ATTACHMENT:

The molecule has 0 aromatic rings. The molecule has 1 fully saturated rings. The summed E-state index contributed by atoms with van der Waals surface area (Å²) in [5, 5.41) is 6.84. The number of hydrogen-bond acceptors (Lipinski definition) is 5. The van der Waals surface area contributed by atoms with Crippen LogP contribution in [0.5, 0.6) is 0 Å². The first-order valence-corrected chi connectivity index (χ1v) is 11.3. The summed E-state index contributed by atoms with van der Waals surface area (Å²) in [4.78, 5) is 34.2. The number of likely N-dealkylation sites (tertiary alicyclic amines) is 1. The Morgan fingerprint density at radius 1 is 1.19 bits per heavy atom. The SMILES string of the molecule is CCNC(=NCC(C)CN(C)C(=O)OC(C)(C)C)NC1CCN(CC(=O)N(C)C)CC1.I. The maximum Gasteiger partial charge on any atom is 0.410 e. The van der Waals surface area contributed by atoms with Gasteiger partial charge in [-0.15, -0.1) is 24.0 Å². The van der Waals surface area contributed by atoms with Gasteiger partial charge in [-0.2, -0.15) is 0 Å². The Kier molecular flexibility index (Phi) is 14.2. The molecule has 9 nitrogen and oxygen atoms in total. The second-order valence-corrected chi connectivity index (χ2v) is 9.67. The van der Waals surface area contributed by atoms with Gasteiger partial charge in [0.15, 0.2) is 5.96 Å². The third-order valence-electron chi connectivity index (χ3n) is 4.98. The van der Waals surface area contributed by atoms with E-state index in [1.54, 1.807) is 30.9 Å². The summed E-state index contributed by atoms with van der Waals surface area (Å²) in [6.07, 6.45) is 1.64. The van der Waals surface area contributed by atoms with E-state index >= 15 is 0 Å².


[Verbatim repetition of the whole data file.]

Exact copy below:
The molecule has 0 aromatic rings. The molecule has 1 fully saturated rings. The summed E-state index contributed by atoms with van der Waals surface area (Å²) in [5, 5.41) is 6.84. The number of hydrogen-bond acceptors (Lipinski definition) is 5. The van der Waals surface area contributed by atoms with Crippen LogP contribution in [0.5, 0.6) is 0 Å². The first-order valence-corrected chi connectivity index (χ1v) is 11.3. The summed E-state index contributed by atoms with van der Waals surface area (Å²) in [4.78, 5) is 34.2. The number of likely N-dealkylation sites (tertiary alicyclic amines) is 1. The Morgan fingerprint density at radius 1 is 1.19 bits per heavy atom. The SMILES string of the molecule is CCNC(=NCC(C)CN(C)C(=O)OC(C)(C)C)NC1CCN(CC(=O)N(C)C)CC1.I. The maximum Gasteiger partial charge on any atom is 0.410 e. The van der Waals surface area contributed by atoms with Gasteiger partial charge in [-0.15, -0.1) is 24.0 Å². The van der Waals surface area contributed by atoms with Gasteiger partial charge in [-0.2, -0.15) is 0 Å². The Kier molecular flexibility index (Phi) is 14.2. The molecule has 9 nitrogen and oxygen atoms in total. The second-order valence-corrected chi connectivity index (χ2v) is 9.67. The van der Waals surface area contributed by atoms with Gasteiger partial charge in [0.15, 0.2) is 5.96 Å². The third-order valence-electron chi connectivity index (χ3n) is 4.98. The van der Waals surface area contributed by atoms with E-state index in [1.54, 1.807) is 30.9 Å². The summed E-state index contributed by atoms with van der Waals surface area (Å²) in [6.07, 6.45) is 1.64. The van der Waals surface area contributed by atoms with E-state index >= 15 is 0 Å².